* imports in __init__.py files

This is something we did a lot at some point, in the spirit of “no code duplication”. Each times modules are updated with a function, the api is naturally updated. However, this also makes the api much less explicit. Instead of purposefully showing everything you get in your namespace in the __init__.py file, you have to execute the module to actually know what’s in the namespace. Generally, this good packages seem to go the explicit route, even if this means some code duplication + possible mistakes when beginners add functions to modules but not to the __init__.py file. We’re on the fence on this, but leaning towards this fully explicit approach.

SOLID - Dependency inversion : a worked example

This time we discussed how we could implement something to edit easily a run_paramsfile for AVBP. This file look like:

$INPUT-CONTROL
  mesh_file = ../../../Documents/MESH_C3SM/TRAPVTX/trappedvtx.mesh.h5
  asciibound_file = ./SOLUTBOUND/combu.asciibound
  asciibound_tpf_file = None
  initial_solution_file = ./INIT/combu.init.h5
  mixture_database = ./mixture_database.dat
  probe_file = ./combu_probe.dat
  solutbound_file = ./SOLUTBOUND/combu.solutbound.h5
  species_database = ./species_database.dat
$end_INPUT-CONTROL

$OUTPUT-CONTROL
  save_solution = yes
  save_average = no
(...)

We tried a dependency inversion related exercise: discuss on the interface we want to show outside. The discussion ended up with 5 ways of implementation:

A function with extensible arguments - F1
out = update_runparams(
     "./run.params",
     {
         "RUN-CONTROL/CFL": 0.4,
         "RUN-CONTROL/clip_species": True,
    }   # comment utiliser ce truc?? Nouvelle syntaxe!
)
with open("./rp_changed.txt", "w") as fout:
    fout.write(out)

The dictionary argument is a problem, because you will have explain exactly what the function expects. Not really explicit.

A functional approach - F2
lines_ = open("./run.params", "r").read()
lines_ = update_runparams(lines_,"RUN-CONTROL","CFL", 0.4)  
lines_ = update_runparams(lines_,"RUN-CONTROL""clip_species",True)
with open("./rp_changed.txt", "w") as fout:
    fout.write(lines_)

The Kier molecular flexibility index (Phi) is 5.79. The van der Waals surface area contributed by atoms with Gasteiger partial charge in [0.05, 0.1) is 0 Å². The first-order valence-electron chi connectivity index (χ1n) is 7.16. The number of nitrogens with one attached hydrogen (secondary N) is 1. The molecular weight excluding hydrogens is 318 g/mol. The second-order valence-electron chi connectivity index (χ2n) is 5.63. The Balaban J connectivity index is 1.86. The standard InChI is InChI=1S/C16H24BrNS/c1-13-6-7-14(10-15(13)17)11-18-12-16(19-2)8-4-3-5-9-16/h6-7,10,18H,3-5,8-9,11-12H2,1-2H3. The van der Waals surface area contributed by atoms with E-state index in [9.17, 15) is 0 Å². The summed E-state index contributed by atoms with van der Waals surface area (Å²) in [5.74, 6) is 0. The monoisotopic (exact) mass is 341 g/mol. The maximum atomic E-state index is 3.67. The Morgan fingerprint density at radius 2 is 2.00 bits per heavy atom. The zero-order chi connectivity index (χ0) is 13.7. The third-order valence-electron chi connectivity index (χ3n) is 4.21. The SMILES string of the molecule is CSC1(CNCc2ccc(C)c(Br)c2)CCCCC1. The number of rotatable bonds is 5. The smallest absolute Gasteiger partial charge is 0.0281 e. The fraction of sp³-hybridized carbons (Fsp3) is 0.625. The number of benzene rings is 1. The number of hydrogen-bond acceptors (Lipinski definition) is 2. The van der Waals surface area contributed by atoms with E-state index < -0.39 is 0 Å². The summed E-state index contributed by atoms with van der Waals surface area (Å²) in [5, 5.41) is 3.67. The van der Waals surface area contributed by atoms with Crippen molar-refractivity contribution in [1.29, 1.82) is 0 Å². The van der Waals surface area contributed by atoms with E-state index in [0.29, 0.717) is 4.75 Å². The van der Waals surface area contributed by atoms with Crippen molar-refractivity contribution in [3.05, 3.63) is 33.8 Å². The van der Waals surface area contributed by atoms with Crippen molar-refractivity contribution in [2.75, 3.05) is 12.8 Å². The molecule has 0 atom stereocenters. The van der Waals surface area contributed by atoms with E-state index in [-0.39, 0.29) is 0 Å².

The arguments are easier to figure out now, and we can repeat the calls to a function. However the user must handle the dataflow explicitly, lines_ being both the input and the output.

A class with getters setters - C1
rpm = RunParamEditor("./run.params")
rpm.set("RUN-CONTROL","CFL", 0.4)
rpm.set("RUN-CONTROL","clip_species", True)
#rpm.add("RUN-CONTROL","CFL", 0.4)
#rpm.delete("RUN-CONTROL","CFL")
rpm.dump("./rp_changed.txt")

The feeling is familiar, but the data flow is now implicitly take care of by rpm object. However, the getter setter is still homemade, and might need more explanations.

A class with a dictionary feeling - C2
rpm = RunParamEditor("./run.params")
rpm["RUN-CONTROL"]["CFL"]= 0.4 # Change
rpm["RUN-CONTROL"]["CFL2"]= 0.4 # Add
del rpm["RUN-CONTROL"]["CFL2"] # Delete
rpm.dump("./rp_changed.txt")

This way the rpm object is edited like a dictionary, the user need only to learn the __init__() and dump() methods.

Back to a functional approach - F3

At this point why cannot we move to a pure dictionary handling?

rpm = runparam_asdict("./run.params")
rpm["RUN-CONTROL"]["CFL"]= 0.4 # Change
rpm["RUN-CONTROL"]["CFL2"]= 0.4 # Add
del rpm["RUN-CONTROL"]["CFL2"] # Delete
runparam_dump_fromdict(rpm, "./rp_changed.txt")
Balance between approaches.

F3 is the easiest to implement, with a very small overhead of customization. It will be however be hard to extend, oppositely to a class. And we already are sure that some extension will be needed to this dev. That is why C2 is probably the best bet for the future.

To consider
  • Think about what will go wrong at first before deciding between a function or a class.
  • an object will show some advantage when multiple modifications are to be performed
  • start with schematizing the functionalities / methods before starting the actual implementation
  • AVBP blocks: there are keywords which must be given in order! -> renders it more messy if your python dict does some sorting
  • AVBP inconsistency: the POSTPROC block is NOT hashable, several keywords can be repeated. The dictionary way is doomed!

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Antoine Dauptain is a research scientist focused on computer science and engineering topics for HPC.
Corentin Lapeyre is a research scientist focused on AI for physical modeling.
Gabriel Staffelbach is a research scientist focused on new developments in HPC.